Fix Our Streets Portland continues to collect endorsements from East Portland-based community organizations, who are increasingly concerned about traffic safety. "Rosewood Initiative is endorsing the Fix Our Streets campaign because the youth in our community rely on the city for safe sidewalks, crosswalks, and pothole-free roads,” stated Jenny Glass, Rosewood’s Executive Director. “We're gravely concerned about the recent uptick in traffic fatalities on our streets, and this gas tax is an important investment in the safety of our racially and socioeconomically diverse East Portland community. We're encouraging citizens who care about East Portland to vote yes on the temporary gas tax."

Community Vision, Disability Rights Oregon, and the Rosewood Initiative join AARP - Oregon, the East Portland Action Plan, ROSE Community Development, OPAL - Environmental Justice Oregon, Oregon Walks and the Community Cycling Center in endorsing the temporary gas tax. To learn more, visit the campaign website at

Support Gas Tax for Strong Neighborhood Schools

Portland educators, parents, and students encourage a YES vote on Measure 26-173 to fund Safe Routes to Portland Schools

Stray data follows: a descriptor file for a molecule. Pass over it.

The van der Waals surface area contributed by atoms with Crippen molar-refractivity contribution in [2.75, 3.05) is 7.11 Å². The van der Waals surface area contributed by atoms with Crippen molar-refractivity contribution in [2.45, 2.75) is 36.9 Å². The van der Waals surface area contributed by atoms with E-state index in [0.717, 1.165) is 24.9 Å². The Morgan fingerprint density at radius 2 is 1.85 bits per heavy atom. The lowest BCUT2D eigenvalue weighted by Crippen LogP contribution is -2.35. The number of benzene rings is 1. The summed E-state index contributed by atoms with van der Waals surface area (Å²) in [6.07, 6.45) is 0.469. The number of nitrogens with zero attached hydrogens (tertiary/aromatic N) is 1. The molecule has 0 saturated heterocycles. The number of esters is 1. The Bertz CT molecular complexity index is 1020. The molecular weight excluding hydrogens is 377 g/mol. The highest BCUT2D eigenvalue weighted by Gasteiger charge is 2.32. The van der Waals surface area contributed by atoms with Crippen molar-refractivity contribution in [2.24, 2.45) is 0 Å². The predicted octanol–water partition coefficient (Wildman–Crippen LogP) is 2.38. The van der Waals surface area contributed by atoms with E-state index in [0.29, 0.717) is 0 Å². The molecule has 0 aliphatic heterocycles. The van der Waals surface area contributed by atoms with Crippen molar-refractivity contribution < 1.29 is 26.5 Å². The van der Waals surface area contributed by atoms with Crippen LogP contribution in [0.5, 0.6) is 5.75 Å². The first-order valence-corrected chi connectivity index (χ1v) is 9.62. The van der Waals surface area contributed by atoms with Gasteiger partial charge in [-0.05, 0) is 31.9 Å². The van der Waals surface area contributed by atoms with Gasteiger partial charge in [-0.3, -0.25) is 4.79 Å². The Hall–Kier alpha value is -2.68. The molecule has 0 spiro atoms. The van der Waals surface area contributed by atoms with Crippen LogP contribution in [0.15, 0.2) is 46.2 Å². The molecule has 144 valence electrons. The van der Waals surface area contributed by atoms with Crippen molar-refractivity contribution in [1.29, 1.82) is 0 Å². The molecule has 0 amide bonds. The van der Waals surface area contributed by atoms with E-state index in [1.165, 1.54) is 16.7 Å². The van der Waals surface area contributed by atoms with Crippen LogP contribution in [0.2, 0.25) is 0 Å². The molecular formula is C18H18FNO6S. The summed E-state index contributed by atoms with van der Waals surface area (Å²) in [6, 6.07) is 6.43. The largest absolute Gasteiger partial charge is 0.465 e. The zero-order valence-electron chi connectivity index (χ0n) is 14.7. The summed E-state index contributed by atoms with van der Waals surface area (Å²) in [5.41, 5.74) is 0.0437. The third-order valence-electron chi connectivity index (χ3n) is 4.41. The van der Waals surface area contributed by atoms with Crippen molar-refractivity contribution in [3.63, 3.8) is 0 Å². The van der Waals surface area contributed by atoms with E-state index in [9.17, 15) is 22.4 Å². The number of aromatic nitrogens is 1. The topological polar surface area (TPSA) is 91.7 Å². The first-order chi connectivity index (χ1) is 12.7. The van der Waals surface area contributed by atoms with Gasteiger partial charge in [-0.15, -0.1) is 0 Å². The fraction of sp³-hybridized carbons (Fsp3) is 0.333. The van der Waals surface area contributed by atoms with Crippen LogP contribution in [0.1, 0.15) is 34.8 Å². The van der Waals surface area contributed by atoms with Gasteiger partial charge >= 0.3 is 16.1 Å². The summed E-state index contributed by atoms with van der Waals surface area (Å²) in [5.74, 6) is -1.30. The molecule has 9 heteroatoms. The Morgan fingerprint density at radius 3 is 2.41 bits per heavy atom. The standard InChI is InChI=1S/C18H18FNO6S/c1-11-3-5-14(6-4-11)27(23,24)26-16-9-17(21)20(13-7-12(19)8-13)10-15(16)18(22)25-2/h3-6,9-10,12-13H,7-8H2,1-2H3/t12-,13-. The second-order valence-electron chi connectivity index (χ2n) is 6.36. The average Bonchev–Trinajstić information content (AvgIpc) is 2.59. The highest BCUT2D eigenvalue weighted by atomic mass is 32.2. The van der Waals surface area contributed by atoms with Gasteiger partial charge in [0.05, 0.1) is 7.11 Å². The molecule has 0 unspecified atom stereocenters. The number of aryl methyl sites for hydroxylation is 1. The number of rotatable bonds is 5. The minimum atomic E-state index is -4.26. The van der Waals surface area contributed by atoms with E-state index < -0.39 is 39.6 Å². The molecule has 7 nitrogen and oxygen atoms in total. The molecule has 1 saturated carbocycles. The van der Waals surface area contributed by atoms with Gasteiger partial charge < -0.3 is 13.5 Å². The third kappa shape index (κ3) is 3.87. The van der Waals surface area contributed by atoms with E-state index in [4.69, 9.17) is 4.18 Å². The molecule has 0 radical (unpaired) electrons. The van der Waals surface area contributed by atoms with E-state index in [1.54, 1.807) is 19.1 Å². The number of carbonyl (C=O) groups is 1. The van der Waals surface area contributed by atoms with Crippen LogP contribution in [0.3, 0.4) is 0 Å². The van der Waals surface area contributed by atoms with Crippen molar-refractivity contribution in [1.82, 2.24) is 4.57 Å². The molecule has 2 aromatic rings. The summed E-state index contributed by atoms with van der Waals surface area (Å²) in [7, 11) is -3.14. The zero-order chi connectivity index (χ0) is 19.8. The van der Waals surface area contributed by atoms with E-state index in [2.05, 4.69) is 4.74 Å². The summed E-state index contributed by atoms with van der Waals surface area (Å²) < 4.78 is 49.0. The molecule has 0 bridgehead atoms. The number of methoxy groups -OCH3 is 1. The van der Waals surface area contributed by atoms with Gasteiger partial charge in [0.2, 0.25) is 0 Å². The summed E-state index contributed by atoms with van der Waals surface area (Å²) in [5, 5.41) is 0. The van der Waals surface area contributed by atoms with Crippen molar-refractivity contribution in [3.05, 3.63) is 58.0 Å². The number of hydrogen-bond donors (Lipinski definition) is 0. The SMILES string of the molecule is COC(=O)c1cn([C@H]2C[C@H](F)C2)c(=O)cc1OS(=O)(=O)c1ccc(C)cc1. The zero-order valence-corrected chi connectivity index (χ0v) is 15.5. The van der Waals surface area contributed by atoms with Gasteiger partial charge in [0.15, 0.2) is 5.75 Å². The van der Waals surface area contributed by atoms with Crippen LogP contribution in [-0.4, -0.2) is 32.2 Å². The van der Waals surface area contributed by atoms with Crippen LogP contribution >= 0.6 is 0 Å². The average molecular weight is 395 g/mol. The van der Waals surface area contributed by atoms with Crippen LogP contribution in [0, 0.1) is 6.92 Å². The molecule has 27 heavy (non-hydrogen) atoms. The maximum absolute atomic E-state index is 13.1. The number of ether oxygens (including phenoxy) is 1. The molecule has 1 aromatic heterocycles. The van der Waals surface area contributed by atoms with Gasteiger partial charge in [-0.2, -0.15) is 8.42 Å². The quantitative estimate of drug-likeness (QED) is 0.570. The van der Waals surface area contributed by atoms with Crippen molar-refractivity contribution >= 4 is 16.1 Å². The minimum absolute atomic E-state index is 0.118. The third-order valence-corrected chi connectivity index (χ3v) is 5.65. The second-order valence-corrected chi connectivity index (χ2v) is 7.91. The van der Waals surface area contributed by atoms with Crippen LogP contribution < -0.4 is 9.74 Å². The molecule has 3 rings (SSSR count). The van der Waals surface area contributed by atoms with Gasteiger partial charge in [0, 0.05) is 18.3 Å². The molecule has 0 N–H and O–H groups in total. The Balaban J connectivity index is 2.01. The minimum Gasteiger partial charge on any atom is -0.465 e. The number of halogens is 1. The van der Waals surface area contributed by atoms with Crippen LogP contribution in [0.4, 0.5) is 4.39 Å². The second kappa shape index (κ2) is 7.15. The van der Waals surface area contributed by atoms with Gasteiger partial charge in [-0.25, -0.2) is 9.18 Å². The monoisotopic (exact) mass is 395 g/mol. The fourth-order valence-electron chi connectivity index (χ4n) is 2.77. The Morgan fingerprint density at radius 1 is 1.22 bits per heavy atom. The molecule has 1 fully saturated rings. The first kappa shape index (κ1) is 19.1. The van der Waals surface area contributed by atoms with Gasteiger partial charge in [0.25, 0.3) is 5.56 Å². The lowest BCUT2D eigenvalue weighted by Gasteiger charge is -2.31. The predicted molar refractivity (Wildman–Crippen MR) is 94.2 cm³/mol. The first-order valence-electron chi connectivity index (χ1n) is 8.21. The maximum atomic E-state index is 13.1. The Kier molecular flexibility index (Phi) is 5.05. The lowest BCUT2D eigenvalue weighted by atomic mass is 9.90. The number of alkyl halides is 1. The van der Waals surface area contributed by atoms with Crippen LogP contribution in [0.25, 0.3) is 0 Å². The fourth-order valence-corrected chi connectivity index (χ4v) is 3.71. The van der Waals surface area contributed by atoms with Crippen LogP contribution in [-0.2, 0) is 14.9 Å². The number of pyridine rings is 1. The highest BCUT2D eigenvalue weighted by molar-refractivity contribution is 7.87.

Greetings from the Campaign Trail!

While working on the Fix Our Streets Portland campaign, I've been fortunate to meet a wide swath of Portlanders who are excited to cast ballots in support of this necessary investment in our streets. Today, we hear from Portland's students and education advocates about why they support the temporary gas tax:


“I can’t safely catch a bus into town after school or walk to my local coffee shop without being worried about speeding cars and narrow shoulders on busy streets. I’m not old enough to vote, but I’m volunteering with the campaign because I believe that students are healthier, safer, and happier when they have the opportunity to walk and bike to school. I hope my classmates and future students at Wilson can enjoy the sidewalks on SW Capitol Highway that would be funded by the temporary gas tax."

- Marley Kinser, Junior, Wilson High School

"I've been on the School Board for over twenty years, and I've asked the city to find the funding to make their walk to school safer while our students patiently waited.  We can't afford to wait any longer, and I'm pleased that an equitable amount of the gas tax raised will go to sidewalks and bike connections, as well as, street safety improvements to East Portland schools that need them the most."